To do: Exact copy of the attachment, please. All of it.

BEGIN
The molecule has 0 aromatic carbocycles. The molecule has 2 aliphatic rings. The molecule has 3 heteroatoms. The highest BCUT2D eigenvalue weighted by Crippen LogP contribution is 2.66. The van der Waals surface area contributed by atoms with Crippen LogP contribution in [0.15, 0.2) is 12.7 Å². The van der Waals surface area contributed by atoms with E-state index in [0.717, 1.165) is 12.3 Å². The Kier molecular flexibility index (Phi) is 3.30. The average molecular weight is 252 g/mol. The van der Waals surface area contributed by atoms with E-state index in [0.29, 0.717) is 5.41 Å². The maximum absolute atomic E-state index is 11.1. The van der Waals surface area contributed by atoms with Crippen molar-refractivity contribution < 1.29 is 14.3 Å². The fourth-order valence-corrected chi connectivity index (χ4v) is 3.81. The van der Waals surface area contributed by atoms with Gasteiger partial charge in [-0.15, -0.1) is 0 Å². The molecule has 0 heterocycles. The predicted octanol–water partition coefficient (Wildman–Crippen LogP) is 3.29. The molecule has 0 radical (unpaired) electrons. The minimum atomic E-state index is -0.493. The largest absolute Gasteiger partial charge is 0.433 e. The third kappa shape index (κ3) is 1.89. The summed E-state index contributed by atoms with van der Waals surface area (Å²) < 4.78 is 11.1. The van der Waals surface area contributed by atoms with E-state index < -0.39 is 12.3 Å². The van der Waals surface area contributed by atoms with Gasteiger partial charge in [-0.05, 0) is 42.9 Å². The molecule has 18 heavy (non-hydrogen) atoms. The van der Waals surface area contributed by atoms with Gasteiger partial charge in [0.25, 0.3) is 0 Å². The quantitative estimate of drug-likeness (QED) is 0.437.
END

The molecule has 0 aromatic carbocycles. The molecule has 2 aliphatic rings. The molecule has 3 heteroatoms. The highest BCUT2D eigenvalue weighted by Crippen LogP contribution is 2.66. The van der Waals surface area contributed by atoms with Crippen LogP contribution in [0.15, 0.2) is 12.7 Å². The van der Waals surface area contributed by atoms with E-state index in [0.717, 1.165) is 12.3 Å². The Kier molecular flexibility index (Phi) is 3.30. The average molecular weight is 252 g/mol. The van der Waals surface area contributed by atoms with E-state index in [0.29, 0.717) is 5.41 Å². The maximum absolute atomic E-state index is 11.1. The van der Waals surface area contributed by atoms with Crippen molar-refractivity contribution < 1.29 is 14.3 Å². The fourth-order valence-corrected chi connectivity index (χ4v) is 3.81. The van der Waals surface area contributed by atoms with Gasteiger partial charge in [-0.15, -0.1) is 0 Å². The molecule has 0 heterocycles. The predicted octanol–water partition coefficient (Wildman–Crippen LogP) is 3.29. The molecule has 0 radical (unpaired) electrons. The minimum atomic E-state index is -0.493. The largest absolute Gasteiger partial charge is 0.433 e. The third kappa shape index (κ3) is 1.89. The summed E-state index contributed by atoms with van der Waals surface area (Å²) < 4.78 is 11.1. The van der Waals surface area contributed by atoms with E-state index < -0.39 is 12.3 Å². The van der Waals surface area contributed by atoms with Gasteiger partial charge in [-0.05, 0) is 42.9 Å². The molecule has 18 heavy (non-hydrogen) atoms. The van der Waals surface area contributed by atoms with Gasteiger partial charge in [0.25, 0.3) is 0 Å². The quantitative estimate of drug-likeness (QED) is 0.437.